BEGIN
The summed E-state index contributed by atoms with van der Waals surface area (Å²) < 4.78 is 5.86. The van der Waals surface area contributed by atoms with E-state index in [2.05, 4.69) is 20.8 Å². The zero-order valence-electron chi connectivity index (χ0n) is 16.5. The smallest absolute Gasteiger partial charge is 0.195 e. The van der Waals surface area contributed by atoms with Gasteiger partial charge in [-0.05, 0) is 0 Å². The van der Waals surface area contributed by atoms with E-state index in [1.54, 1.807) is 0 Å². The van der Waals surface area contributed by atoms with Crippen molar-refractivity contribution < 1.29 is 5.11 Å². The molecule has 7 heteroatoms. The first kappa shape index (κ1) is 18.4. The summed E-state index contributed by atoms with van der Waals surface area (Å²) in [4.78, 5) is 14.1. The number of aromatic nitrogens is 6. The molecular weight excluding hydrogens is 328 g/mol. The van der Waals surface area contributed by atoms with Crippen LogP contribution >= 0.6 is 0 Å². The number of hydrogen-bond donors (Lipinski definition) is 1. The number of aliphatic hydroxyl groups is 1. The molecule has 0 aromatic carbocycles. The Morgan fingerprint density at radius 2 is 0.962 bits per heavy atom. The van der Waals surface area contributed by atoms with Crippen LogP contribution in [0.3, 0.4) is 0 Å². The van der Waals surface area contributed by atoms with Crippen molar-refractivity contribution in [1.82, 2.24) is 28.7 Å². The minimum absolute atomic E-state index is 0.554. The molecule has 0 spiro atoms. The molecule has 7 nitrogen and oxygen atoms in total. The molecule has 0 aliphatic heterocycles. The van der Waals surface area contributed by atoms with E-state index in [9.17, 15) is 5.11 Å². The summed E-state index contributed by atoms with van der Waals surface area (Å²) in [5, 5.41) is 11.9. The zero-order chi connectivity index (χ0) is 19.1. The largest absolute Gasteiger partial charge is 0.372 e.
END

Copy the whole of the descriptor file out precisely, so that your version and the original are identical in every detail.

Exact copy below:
The summed E-state index contributed by atoms with van der Waals surface area (Å²) < 4.78 is 5.86. The van der Waals surface area contributed by atoms with E-state index in [2.05, 4.69) is 20.8 Å². The zero-order valence-electron chi connectivity index (χ0n) is 16.5. The smallest absolute Gasteiger partial charge is 0.195 e. The van der Waals surface area contributed by atoms with Gasteiger partial charge in [-0.05, 0) is 0 Å². The van der Waals surface area contributed by atoms with E-state index in [1.54, 1.807) is 0 Å². The van der Waals surface area contributed by atoms with Crippen molar-refractivity contribution < 1.29 is 5.11 Å². The molecule has 7 heteroatoms. The first kappa shape index (κ1) is 18.4. The summed E-state index contributed by atoms with van der Waals surface area (Å²) in [4.78, 5) is 14.1. The number of aromatic nitrogens is 6. The molecular weight excluding hydrogens is 328 g/mol. The van der Waals surface area contributed by atoms with Crippen LogP contribution >= 0.6 is 0 Å². The number of hydrogen-bond donors (Lipinski definition) is 1. The number of aliphatic hydroxyl groups is 1. The molecule has 0 aromatic carbocycles. The Morgan fingerprint density at radius 2 is 0.962 bits per heavy atom. The van der Waals surface area contributed by atoms with Crippen LogP contribution in [0.3, 0.4) is 0 Å². The van der Waals surface area contributed by atoms with Crippen molar-refractivity contribution in [1.82, 2.24) is 28.7 Å². The minimum absolute atomic E-state index is 0.554. The molecule has 0 spiro atoms. The molecule has 7 nitrogen and oxygen atoms in total. The molecule has 0 aliphatic heterocycles. The van der Waals surface area contributed by atoms with E-state index in [9.17, 15) is 5.11 Å². The summed E-state index contributed by atoms with van der Waals surface area (Å²) in [5, 5.41) is 11.9. The zero-order chi connectivity index (χ0) is 19.1. The largest absolute Gasteiger partial charge is 0.372 e.